Eponymous Challenge #2
Royalty Rules Challenge #3
The world as the Romans know it is divided between three men, but those three are about to be reduced to one. With Aemilius Lepidus out of the way, the fight is between Mark Antony and Octavius Caesar. Antony prefers to spend his time in luxury in Egypt with the still-beautiful Cleopatra, while Octavius concentrates on the running of the empire. They are united for a time by the threat posed by Pompey and by Antony’s marriage to Octavius’s sister. But the lure of Cleopatra is too strong, and the desertion of Octavia gives her brother the perfect excuse for war. Antony is confident of victory; but his pride goes before the fall not only of himself, but of Cleopatra.
It was hard not to read this and not compare it to what I know of Roman history. A reasonable amount of compression took place; Lepidus was dispensed with some years before the Battle of Actium. This realisation didn’t hamper my enjoyment of the play; after all, Shakespeare is hardly reliable history (Richard III, anyone?). Besides, the rearrangement of the empire took second place to the relationship between the two main characters. Antony was entranced by Cleopatra, happily ignoring official business where possible so that he might stay with her, while she was not content unless he was in Alexandria with her. For a famous monarch, Cleopatra had moments of surprising clinginess and emotional erraticness; for someone who controlled a kingdom, she didn’t always have much control over herself. Her powers of seduction being legendary, however, I didn’t stop to think overmuch about what he saw in her.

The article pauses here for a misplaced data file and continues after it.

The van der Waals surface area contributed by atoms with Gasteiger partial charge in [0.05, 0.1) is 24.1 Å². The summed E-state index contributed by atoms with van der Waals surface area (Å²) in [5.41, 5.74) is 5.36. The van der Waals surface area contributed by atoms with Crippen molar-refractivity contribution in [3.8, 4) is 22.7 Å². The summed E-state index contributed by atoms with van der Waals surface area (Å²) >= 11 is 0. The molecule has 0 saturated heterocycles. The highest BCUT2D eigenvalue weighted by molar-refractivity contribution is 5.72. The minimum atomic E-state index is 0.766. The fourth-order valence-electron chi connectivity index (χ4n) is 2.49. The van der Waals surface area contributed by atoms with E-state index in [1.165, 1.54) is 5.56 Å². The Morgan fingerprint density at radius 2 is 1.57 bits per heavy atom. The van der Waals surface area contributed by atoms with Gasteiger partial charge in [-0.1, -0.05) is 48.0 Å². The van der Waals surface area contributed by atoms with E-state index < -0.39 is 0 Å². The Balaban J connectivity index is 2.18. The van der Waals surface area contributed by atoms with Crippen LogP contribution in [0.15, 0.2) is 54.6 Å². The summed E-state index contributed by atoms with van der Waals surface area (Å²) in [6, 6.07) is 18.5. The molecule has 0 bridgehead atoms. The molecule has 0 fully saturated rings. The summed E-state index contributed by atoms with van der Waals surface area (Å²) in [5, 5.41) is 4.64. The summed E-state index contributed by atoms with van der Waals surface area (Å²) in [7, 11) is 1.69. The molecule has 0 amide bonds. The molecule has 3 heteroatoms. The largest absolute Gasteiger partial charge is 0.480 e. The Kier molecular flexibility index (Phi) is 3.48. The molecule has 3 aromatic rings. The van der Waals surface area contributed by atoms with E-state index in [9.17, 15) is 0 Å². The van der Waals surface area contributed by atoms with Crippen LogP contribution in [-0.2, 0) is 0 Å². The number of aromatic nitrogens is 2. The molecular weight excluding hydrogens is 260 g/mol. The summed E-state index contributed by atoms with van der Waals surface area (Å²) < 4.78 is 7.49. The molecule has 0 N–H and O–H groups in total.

The structure of the play was impressive, but I couldn’t avoid the thought that it must be hard to stage. Several acts run to more than a dozen scenes, and some of those fill less than a page; just enough to establish the who, what, and where. (The mind boggles at the idea of the backstage chaos created by having groups of people entering and exiting in such quick succession.) The main characters leave plenty to think about, being so drawn as to allow for the reader’s own judgement. A hero, or a fool? A tragic queen, or an emotionally unstable manipulator hoist by her own petard? A political schemer, or a man genuinely concerned for the empire he’d inherited? The play doesn’t decide. Its downside is that, compared to other tragedies, it feels ... well, rather un-tragic. It doesn’t inspire the if-onlys as, say, Romeo and Juliet does; it prompts no listing of things which might have changed everything if they’d just turned out differently. Antony and Cleopatra carries a sense of leaden inevitability.